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Are There People Living in Hiroshima?

, China project manager and senior analyst

It seems this question is put to internet search engines with surprising frequency.

The answer is yes, and the people living there have a message for the curious: you don’t want to suffer what we suffered. Save yourselves before it’s too late. Read More

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Nuclear Weapons and the 2020 Presidential Race: High Demand, Little Debate, Little Knowledge

, manager of strategic campaigns

Last year, I spent a couple of hours at a park in Cambridge, Mass asking passers-by who they thought was involved and had the authority to launch US nuclear weapons. Not surprisingly, most people incorrectly assumed that “Congress,” the “military,” the “Joint Chiefs of Staff” or “the experts” had some say.  And when they learned that under current policy, the US president has sole decision-making authority over nuclear weapons their responses included “spooky,” “worried” and “not good.”  Not good, indeed.
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A Progressive Approach to Foreign Policy in Northeast Asia

, China project manager and senior analyst

Foreign policy is not a priority for most Americans. Health care and climate change are more important. This may be why progressives discuss specific policies like Medicare for All and the Green New Deal but speak in far less detail about how they would reform the way the United States relates to the world.

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The Last Remaining Nuclear Arms Control Treaty Between the U.S. and Russia Could Expire in One Year, Here’s Why That’s Dangerous

, analyst

New START mandates an intensive monitoring and verification regime that provides the U.S. and Russia with vital transparency into each other’s nuclear arsenals. Photo: Randy Montoya/Sandia National Laboratories.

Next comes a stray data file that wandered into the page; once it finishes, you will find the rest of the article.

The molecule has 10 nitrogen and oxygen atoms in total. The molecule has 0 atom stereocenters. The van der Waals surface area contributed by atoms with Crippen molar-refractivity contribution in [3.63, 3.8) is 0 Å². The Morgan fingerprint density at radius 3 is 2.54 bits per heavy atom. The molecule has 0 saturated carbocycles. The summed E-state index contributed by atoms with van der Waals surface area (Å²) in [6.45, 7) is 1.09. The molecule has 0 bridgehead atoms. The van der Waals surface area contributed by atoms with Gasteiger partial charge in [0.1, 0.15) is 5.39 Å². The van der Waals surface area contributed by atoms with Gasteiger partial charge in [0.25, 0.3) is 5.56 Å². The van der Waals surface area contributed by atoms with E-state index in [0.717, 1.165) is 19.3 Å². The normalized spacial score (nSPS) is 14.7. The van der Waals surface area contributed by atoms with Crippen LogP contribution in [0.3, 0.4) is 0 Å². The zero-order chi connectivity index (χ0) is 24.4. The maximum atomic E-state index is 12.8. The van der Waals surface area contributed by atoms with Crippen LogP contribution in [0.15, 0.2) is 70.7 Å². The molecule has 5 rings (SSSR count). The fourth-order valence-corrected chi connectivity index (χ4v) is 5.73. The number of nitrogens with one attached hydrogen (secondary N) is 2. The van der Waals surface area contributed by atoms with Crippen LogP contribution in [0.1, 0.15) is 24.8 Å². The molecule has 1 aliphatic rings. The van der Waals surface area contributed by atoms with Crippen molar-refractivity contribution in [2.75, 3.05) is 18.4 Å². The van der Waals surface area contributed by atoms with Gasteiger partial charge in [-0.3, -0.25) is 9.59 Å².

One year from today, on February 5, 2021, the New Strategic Arms Reduction Treaty (New START) is scheduled to expire, leaving the United States and Russia without a single bilateral nuclear arms control agreement for the first time in nearly 50 years. This would mean the end of constraints on either country’s nuclear arsenal which, especially when combined with worsening relations between the two, could be a recipe for a new nuclear arms race. It will also end the intrusive verification measures that have provided both countries with substantial confidence in their assessments of each other’s arsenals over the past several decades.

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Setting the Record Straight on Hypersonic Weapons

Recent reports would have you believe that hypersonic weapons—an emerging class of low-altitude, high-speed missiles—are poised to revolutionize modern military strategy. A recent op-ed in the New York Times characterized these “game-changing” missiles as the “apotheosis” of airborne weaponry, capable of feats that “no missile can currently achieve.” This fantastical depiction, which underpins a race among the major military powers to develop these weapons, is part of a long pattern of media hype.

But are these weapons really so revolutionary? Will they upend the global security environment? And does their arrival make conflict between United States, Russia, and China inevitable?

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